It began to dawn on me that I would soon be facing a real choice: tenure in the wrong place versus an uncertain career in the right place.


At last I’d learned that careers are about more than tenure and that life is about more than career. In my own case this meant that happiness couldn’t be separated from place, from the right geographical setting. Now I just needed to find a new job. It wasn’t easy going. I was unemployed for three years. That gave me lots of time with our first son, which was deeply satisfying, but didn’t fill the void of productive intellectual work. The faith that had been both my greatest asset and biggest blind spot was running on empty. Then, in late 2001, the phone rang.

A week later I joined the Interactivity Foundation (IF), a non-profit whose mission is to promote and enhance democratic discussion ( It was truly Manna from Heaven: an outfit that would have me practicing what I had preached as a democratic theorist for the previous 10 years. I’ve been doing so ever since.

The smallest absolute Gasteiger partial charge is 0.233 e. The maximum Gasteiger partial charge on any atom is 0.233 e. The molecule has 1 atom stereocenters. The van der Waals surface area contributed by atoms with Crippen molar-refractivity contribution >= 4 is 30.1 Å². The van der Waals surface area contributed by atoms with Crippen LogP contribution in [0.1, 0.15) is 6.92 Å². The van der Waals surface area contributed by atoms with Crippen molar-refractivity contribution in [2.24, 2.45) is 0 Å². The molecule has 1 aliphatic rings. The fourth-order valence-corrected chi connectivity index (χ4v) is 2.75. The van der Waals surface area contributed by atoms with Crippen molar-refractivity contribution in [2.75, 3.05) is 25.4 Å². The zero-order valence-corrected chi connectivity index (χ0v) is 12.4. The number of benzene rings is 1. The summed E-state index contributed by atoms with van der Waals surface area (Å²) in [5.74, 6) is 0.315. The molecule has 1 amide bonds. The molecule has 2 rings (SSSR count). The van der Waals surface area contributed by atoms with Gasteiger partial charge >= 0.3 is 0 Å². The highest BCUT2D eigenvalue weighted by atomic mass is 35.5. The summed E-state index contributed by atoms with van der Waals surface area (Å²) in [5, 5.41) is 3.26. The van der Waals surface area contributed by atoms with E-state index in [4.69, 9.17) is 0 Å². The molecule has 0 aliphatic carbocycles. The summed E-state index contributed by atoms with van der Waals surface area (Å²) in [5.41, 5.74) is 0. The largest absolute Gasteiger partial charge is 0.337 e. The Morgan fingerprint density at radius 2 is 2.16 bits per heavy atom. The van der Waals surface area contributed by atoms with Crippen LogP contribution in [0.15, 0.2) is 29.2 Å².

IF’s operational work involves many activities: developing discussion materials; organizing and conducting small group discussions using our own distinctive exploratory process; and training facilitators. I call it: “continuing citizen self-education” because we design our discussion materials and cast facilitators in the role of guides, not authorities. We work with citizens and, increasingly, in partnership with other groups, communities, and colleges and universities. As we’ve developed, we have refined our discussion process and accumulated extensive data showing that our discussions have a positive impact on citizens’ skills, temperament, knowledge, and levels of participation.

Since joining IF 13 years ago, I’ve engaged in all facets of this work, first as a Fellow, later as a manager and research director. This professional development has been gratifying, as has the frequency with which I engage in collaborative projects.

Formal training in political science has added immeasurably to my job performance. A solid grounding in deliberative theory, supplemented by seven years leading classroom discussions, has positioned me well to develop and apply IF’s own discussion approach. My training in empirical theory greatly assisted my efforts to move the Foundation’s research program forward. Graduate school also refined my ability to digest, develop, and communicate complex arguments. Finally, having been repeatedly reminded by my mentor that political theory is as much “management science” as constitutional or normative theory, I feel comfortable dealing with the executive issues that are the bread and butter of running any organization.